Down Beat (p.50) - 3.5 stars out of 5 -- "Together, they've created a dazzling harmonic tapestry, quietly veiling simmering invention with a gorgeously meditative, almost placid veneer."
JazzTimes (p.59) - "[The] duets on INSIGHT are frequently soft and unobtrusive, but they're the opposite of background music."
Personnel: Marc Copland (piano).
Audio Mixer: Jason Seizer.
Recording information: Pirouet Studio, Munich, Germany (05/2005-10/2007).
Photographer: Konstantin Kern.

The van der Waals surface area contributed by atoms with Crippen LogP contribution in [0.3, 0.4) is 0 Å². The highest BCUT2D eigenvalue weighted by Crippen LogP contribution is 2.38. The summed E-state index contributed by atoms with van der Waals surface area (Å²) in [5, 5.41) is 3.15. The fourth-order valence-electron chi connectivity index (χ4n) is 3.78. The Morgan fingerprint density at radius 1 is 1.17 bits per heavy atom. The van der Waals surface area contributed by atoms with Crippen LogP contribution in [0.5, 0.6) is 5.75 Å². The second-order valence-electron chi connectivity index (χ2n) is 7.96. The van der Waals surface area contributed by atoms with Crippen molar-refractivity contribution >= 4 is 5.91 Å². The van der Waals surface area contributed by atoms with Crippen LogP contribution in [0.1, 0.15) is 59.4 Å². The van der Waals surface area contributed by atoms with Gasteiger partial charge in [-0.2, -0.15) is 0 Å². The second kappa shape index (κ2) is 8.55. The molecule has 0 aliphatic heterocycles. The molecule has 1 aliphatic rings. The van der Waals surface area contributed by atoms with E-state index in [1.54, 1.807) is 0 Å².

Flexibility isn't an absolutely essential quality for a jazz musician to have; an improviser doesn't have to be incredibly daring or ultra-eclectic to record meaningful, worthwhile albums. But flexibility is certainly a positive quality to have -- not essential, but definitely positive -- and over the years, flexibility has worked quite well for acoustic bassist Gary Peacock, whose résumé includes everyone from Bill Evans and Keith Jarrett to Bill Frisell and Albert Ayler. His willingness to enter a variety of jazz situations has been a plus, and Insight -- it turns out -- is an album of intimate bass/acoustic piano duets with Marc Copland. This 58-minute CD was recorded from 2005-2007; Peacock was in his early seventies, and Copland was in his late fifties. By that time, both of them had long since earned their stripes and paid their share of dues; so neither of them have anything to prove on Insight. Instead, Insight sounds like the work of two musical friends getting together in the studio and having a mutually agreeable post-bop dialogue. That isn't to say that the performances are simplistic; there is plenty of complexity on this disc, which is dominated by Peacock and Copland's own writing but also contains four well-known standards ("Sweet and Lovely," Dave Brubeck's "In Your Own Sweet Way," and the Miles Davis gems "Blue in Green" and "All Blues"). Copland's pianism tends to be impressionistic and cerebral, but for listeners who aren't intimidated by all that complexity and intellect, it is evident that he and Peacock are really enjoying each other's company. Insight fall short of remarkable, although it is still a good, solid demonstration of the positive things that can happen when two seasoned jazz veterans get together. ~ Alex Henderson